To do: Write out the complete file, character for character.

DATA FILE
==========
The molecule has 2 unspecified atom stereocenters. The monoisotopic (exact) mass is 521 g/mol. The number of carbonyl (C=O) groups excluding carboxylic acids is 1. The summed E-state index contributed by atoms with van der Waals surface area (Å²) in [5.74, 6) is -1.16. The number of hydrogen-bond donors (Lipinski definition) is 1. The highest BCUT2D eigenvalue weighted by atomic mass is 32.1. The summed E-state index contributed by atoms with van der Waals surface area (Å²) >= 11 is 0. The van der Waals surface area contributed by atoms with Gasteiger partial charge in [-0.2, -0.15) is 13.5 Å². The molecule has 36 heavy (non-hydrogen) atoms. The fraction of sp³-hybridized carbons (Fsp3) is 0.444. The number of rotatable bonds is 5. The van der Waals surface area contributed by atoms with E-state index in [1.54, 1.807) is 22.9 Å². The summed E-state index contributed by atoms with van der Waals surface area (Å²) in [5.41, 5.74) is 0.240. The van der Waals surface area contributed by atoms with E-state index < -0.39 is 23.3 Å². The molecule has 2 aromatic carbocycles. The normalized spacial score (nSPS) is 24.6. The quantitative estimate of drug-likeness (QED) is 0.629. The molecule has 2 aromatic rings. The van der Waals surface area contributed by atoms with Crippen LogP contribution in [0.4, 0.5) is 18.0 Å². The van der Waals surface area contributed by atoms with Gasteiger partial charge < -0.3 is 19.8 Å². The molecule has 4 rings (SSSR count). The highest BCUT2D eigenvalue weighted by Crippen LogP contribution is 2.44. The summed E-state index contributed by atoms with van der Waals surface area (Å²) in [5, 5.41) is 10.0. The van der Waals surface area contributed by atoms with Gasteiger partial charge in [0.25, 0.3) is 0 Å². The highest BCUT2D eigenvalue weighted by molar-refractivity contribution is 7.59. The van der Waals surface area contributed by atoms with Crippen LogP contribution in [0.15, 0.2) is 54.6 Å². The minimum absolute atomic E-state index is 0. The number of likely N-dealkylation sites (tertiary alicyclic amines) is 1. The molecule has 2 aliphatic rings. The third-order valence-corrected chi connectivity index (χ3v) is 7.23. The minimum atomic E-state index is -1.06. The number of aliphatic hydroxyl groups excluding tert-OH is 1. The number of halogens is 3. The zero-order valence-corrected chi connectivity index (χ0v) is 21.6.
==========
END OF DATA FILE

The molecule has 2 unspecified atom stereocenters. The monoisotopic (exact) mass is 521 g/mol. The number of carbonyl (C=O) groups excluding carboxylic acids is 1. The summed E-state index contributed by atoms with van der Waals surface area (Å²) in [5.74, 6) is -1.16. The number of hydrogen-bond donors (Lipinski definition) is 1. The highest BCUT2D eigenvalue weighted by atomic mass is 32.1. The summed E-state index contributed by atoms with van der Waals surface area (Å²) >= 11 is 0. The van der Waals surface area contributed by atoms with Gasteiger partial charge in [-0.2, -0.15) is 13.5 Å². The molecule has 36 heavy (non-hydrogen) atoms. The fraction of sp³-hybridized carbons (Fsp3) is 0.444. The number of rotatable bonds is 5. The van der Waals surface area contributed by atoms with E-state index in [1.54, 1.807) is 22.9 Å². The summed E-state index contributed by atoms with van der Waals surface area (Å²) in [5.41, 5.74) is 0.240. The van der Waals surface area contributed by atoms with E-state index < -0.39 is 23.3 Å². The molecule has 2 aromatic carbocycles. The normalized spacial score (nSPS) is 24.6. The quantitative estimate of drug-likeness (QED) is 0.629. The molecule has 2 aromatic rings. The van der Waals surface area contributed by atoms with Crippen LogP contribution in [0.4, 0.5) is 18.0 Å². The van der Waals surface area contributed by atoms with Gasteiger partial charge < -0.3 is 19.8 Å². The molecule has 4 rings (SSSR count). The highest BCUT2D eigenvalue weighted by Crippen LogP contribution is 2.44. The summed E-state index contributed by atoms with van der Waals surface area (Å²) in [5, 5.41) is 10.0. The van der Waals surface area contributed by atoms with Gasteiger partial charge in [0.25, 0.3) is 0 Å². The highest BCUT2D eigenvalue weighted by molar-refractivity contribution is 7.59. The van der Waals surface area contributed by atoms with Crippen LogP contribution in [0.15, 0.2) is 54.6 Å². The minimum absolute atomic E-state index is 0. The number of likely N-dealkylation sites (tertiary alicyclic amines) is 1. The molecule has 2 aliphatic rings. The third-order valence-corrected chi connectivity index (χ3v) is 7.23. The minimum atomic E-state index is -1.06. The number of aliphatic hydroxyl groups excluding tert-OH is 1. The number of halogens is 3. The zero-order valence-corrected chi connectivity index (χ0v) is 21.6.